Wichita State News

WSU Summer Symphony Orchestra to feature pianist Julie Bees

Friday, July 16, 2010

Wichita State University faculty pianist Julie Bees will appear as soloist with the WSU Summer Symphony Orchestra at 7:30 p.m. Thursday, July 29, in Wilner Auditorium.

The program, led by WSU Director of Orchestras Mark Laycock, includes music by Beethoven, Elgar and Margaret Brouwer. Tickets are $7 with discounts available through the College of Fine Arts Box Office, (316) 978-3233.

Bees will perform Beethoven’s Piano Concerto No. 1 in C Major. Professor of piano and director of the Konrad Wolff-Ilse Bing Chamber Music Endowment Award at WSU, she has played recitals and given master classes in many of the world’s most prestigious musical centers, including Edinburgh, Glasgow, Vienna, Brussels, The Hague, Leipzig, Milan, Helsinki, Warsaw, St. Petersburg, Hungary and Finland.

Beethoven’s five piano concertos occupied him from 1790-1809. However, the genre attracted his efforts as early as 1784, at age 13, and as late as 1815, when he scrapped plans for a sixth concerto because of increasing deafness. Although the work being performed by Bees was his second completed concerto, Beethoven elected to have it published first, likely due to its grand scale, virtuosic style and mature musical ideas.

Edward Elgar’s “Variations on an Original Theme” (“Enigma”) was composed in 1899. Each of the 14 variations, framed by the theme and finale, portrays a specific individual, allowing Elgar to explore in musical terms a broad range of styles and characters.

Margaret Brouwer’s “Pulse,” commissioned for the 50th anniversary of the Roanoke Symphony Orchestra, is a brief, colorful overture marked by strong rhythmic energy and dense counterpoint. Former head of the composition department at the Cleveland Institute of Music, Brouwer has been recognized with awards from the Guggenheim Foundation and the American Academy of Arts and Letters.

The intergenerational Summer Symphony Orchestra, an outgrowth of the WSU Symphony, includes members from such communities as Hutchinson, El Dorado, Arkansas City and Wichita. It comprises high school and university students, music educators, professional performers and seasoned amateurs.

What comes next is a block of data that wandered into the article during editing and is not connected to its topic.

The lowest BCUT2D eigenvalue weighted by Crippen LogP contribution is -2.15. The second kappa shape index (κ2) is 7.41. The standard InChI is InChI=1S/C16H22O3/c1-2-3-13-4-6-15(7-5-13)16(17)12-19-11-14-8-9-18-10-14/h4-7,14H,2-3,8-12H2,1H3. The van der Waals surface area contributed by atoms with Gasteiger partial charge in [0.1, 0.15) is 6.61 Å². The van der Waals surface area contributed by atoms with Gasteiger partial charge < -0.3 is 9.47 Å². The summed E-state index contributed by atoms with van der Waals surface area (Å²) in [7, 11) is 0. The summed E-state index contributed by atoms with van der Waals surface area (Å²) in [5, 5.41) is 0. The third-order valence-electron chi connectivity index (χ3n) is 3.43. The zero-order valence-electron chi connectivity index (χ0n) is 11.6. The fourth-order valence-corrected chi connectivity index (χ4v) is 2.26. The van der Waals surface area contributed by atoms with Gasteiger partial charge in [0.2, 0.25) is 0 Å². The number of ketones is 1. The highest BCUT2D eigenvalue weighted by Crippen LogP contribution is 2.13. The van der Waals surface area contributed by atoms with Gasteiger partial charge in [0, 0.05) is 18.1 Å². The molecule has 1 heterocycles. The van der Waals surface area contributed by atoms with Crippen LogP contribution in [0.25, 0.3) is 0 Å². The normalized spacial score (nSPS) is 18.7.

Bees has performed with the Denver, Dallas and Augusta symphony orchestras, the Santa Barbara Festival Orchestra, the Youth Symphony of New York, at Carnegie Hall and at Lehman College.

She was a semifinalist in the 1983 Clara Haskil International Piano Competition in Montreux-Vevey, Switzerland; national winner in the 1978 MTNA Collegiate Competition in Chicago; winner of the Olga Samaroff Prize in the University of Maryland William Kapell International Piano Competition; fourth in the Washington International Competition for Pianists at the Kennedy Center; and a finalist in the Beethoven Foundation Auditions. Her piano students have been successful in competitions at every level, and include Christopher Taylor, who won the bronze medal at the 1993 Van Cliburn International Piano Competition.

Laycock is an associate professor of music at Wichita State University, where he holds the Ann Walenta Faculty of Distinction Endowed Professorship.  In 2007, he was recognized with the College of Fine Arts Excellence in Teaching Award. He was recently elected to the Board of Directors of the Midwest International Band and Orchestra Clinic. His work as guest conductor, clinician and adjudicator spans 20 states, including leading all-state, regional and district honor orchestras; upcoming engagements encompass Oklahoma, Illinois, Nebraska and Missouri, as well as the Washington All-State Orchestra. His appearances with professional ensembles include the Wichita Symphony Orchestra, Wichita Grand Opera and Opera Kansas, as well as orchestras in Slovakia and Canada.

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